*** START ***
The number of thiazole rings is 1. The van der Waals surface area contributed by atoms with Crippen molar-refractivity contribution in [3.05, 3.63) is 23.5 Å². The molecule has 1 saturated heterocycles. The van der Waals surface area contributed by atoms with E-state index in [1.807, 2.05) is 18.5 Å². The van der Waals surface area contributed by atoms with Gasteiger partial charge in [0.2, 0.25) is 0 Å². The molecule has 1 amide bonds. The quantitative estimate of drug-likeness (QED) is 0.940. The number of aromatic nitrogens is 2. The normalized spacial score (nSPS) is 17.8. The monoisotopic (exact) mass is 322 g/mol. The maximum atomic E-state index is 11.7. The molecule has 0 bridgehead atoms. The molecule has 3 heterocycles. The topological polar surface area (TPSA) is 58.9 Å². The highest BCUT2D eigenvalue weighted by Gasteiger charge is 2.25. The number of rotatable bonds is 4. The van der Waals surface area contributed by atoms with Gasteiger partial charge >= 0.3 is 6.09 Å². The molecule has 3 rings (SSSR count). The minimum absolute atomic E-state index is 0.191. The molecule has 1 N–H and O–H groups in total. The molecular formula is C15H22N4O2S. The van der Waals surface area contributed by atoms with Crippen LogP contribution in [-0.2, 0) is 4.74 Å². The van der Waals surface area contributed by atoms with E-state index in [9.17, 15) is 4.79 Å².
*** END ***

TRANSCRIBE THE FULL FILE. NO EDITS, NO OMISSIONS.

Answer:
The number of thiazole rings is 1. The van der Waals surface area contributed by atoms with Crippen molar-refractivity contribution in [3.05, 3.63) is 23.5 Å². The molecule has 1 saturated heterocycles. The van der Waals surface area contributed by atoms with E-state index in [1.807, 2.05) is 18.5 Å². The van der Waals surface area contributed by atoms with Gasteiger partial charge in [0.2, 0.25) is 0 Å². The molecule has 1 amide bonds. The quantitative estimate of drug-likeness (QED) is 0.940. The number of aromatic nitrogens is 2. The normalized spacial score (nSPS) is 17.8. The monoisotopic (exact) mass is 322 g/mol. The maximum atomic E-state index is 11.7. The molecule has 0 bridgehead atoms. The molecule has 3 heterocycles. The topological polar surface area (TPSA) is 58.9 Å². The highest BCUT2D eigenvalue weighted by Gasteiger charge is 2.25. The number of rotatable bonds is 4. The van der Waals surface area contributed by atoms with Gasteiger partial charge >= 0.3 is 6.09 Å². The molecule has 3 rings (SSSR count). The minimum absolute atomic E-state index is 0.191. The molecule has 1 N–H and O–H groups in total. The molecular formula is C15H22N4O2S. The van der Waals surface area contributed by atoms with Crippen LogP contribution in [-0.2, 0) is 4.74 Å². The van der Waals surface area contributed by atoms with E-state index in [9.17, 15) is 4.79 Å².